It had been Felicity’s idea for them to sneak out here in the freezing cold and the dark. But she was known for her impetuosity. It was what everyone loved about Felicity — her spontaneity and sense of fun. Harriet watched her sister light the candles they’d brought with them and once shadows were dancing across the panelled walls, they switched off their torches.
‘So why are we here,’ Harriet asked, ‘when we could be in the warm, wrapping presents and bingeing on Mum’s mince pies and marzipan dates?’
In the flickering candlelight, Felicity’s face was suddenly solemn, her eyes large and luminous. ‘I have something I want to ask you,’ she said. ‘I want you to make me a promise, Harriet. If anything happens to Jeff and me, I want you to look after our children.’
The wind gusted outside and the flimsy door rattled in its frame. A shiver went through Harriet. ‘Nothing’s going to happen to you, Felicity,’ she said. ‘I’m always going to be the eccentric aunt who makes it her business to turn up with embarrassingly inappropriate presents for your children.’
‘I’m being serious, Harriet. You have to promise that if anything happens to me, you’ll take care of them. I wouldn’t trust anyone but you. Please say you’d take my place. I need you to say yes for my peace of mind.’
Putting her sister’s irrational insistence down to cranked-up hormone levels - that and Felicity’s famously temperamental nature - Harriet said, ‘Of course I will. Providing you don’t have more than two. Two I think I could handle. Any more and I’d turn into the Child Catcher from
Chitty Chitty Bang Bang.’
‘Hand on heart?’
Smiling once more, Felicity said, ‘Good. That’s settled then. Now I have nothing to worry about.’
The promise was never referred to again. Not until four years later, when it dominated Harriet’s every waking thought.
When I am dead, my dearest,
Sing no sad songs for me;
Plant thou no roses at my head,
Nor shady cypress tree
Be the green grass above me
With showers and dewdrops wet;
And if thou wilt, remember,
And if thou wilt, forget.
I shall not see the shadows,
I shall not feel the rain;
I shall not hear the nightingale
Sing on, as if in pain:
And dreaming through the twilight
That doth not rise nor set,
Haply I may remember,
And haply may forget.
Swift by name and swift by nature, Harriet shut the door after her and marched quickly down the drive, her arms swinging, her shoes tappety-tap-tapping in the still August air. Hand in hand, the children trailed silently behind her. She was often told that for someone so small, she walked remarkably fast. Those who knew her well knew that it was a side-effect of a restless mind, of a mind on the run.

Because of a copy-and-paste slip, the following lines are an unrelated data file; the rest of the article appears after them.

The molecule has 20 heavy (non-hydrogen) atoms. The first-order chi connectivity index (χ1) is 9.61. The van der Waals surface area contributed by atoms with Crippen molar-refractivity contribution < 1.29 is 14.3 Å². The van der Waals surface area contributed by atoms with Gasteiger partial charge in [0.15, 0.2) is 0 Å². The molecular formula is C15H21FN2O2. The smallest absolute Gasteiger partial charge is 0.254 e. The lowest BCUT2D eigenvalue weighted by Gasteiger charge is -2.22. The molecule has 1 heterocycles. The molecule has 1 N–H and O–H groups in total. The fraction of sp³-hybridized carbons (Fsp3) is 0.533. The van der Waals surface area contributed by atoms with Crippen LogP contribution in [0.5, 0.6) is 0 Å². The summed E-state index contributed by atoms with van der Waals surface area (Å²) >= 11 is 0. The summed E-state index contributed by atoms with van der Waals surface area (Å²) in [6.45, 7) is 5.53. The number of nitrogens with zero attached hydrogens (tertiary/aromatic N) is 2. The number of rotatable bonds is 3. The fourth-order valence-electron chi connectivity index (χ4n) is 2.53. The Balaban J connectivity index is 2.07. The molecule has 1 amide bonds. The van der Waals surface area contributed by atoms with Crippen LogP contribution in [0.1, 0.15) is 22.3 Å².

For what felt like for ever, Harriet had been plagued with a sense of permanently running on the spot, of getting nowhere fast. There had been so much to do, and far too much to come to terms with. She doubted the latter was ever going to happen. But that was something she kept to herself. It was better to let people think that she had it all under control, that she believed them when they said time would heal, and as one door closed, another would open, and, oh, this was a good one, apparently we are never given more than we can handle. What was that supposed to mean? That this was deliberate? That she and her family had been picked out especially for this particular assignment, that of all the families around them, theirs was considered the safest bet. Oh, the Swifts — they’ll handle this one; they’ll cope just fine with the death of their eldest daughter and son-in-law.
Anyone observing them would think that Harriet and her parents were coping admirably, but Harriet knew all too well that Bob and Eileen Swift had their brave public faces for neighbours and friends. Once the front door was closed, the masks would drop. But only so far. There were the children, Carrie and Joel, to think of.
‘Oh, those poor little ones!’ had been the cry when news of the accident had spread. ‘To lose both their parents - what a heartbreakingly cruel thing.’
Tappety-tap-tap went Harriet’s shoes as she walked faster, her head lowered, her gaze to the ground so there would be no risk of catching the eye of a neighbour who, given the chance, would seize the opportunity to console or advise and smother her with sympathy. She wanted none of it. All she wanted was for their lives to be the way they were four months ago, before a joyriding kid high on God knew what smashed into her brother-in-law’s car killing him and Felicity instantly.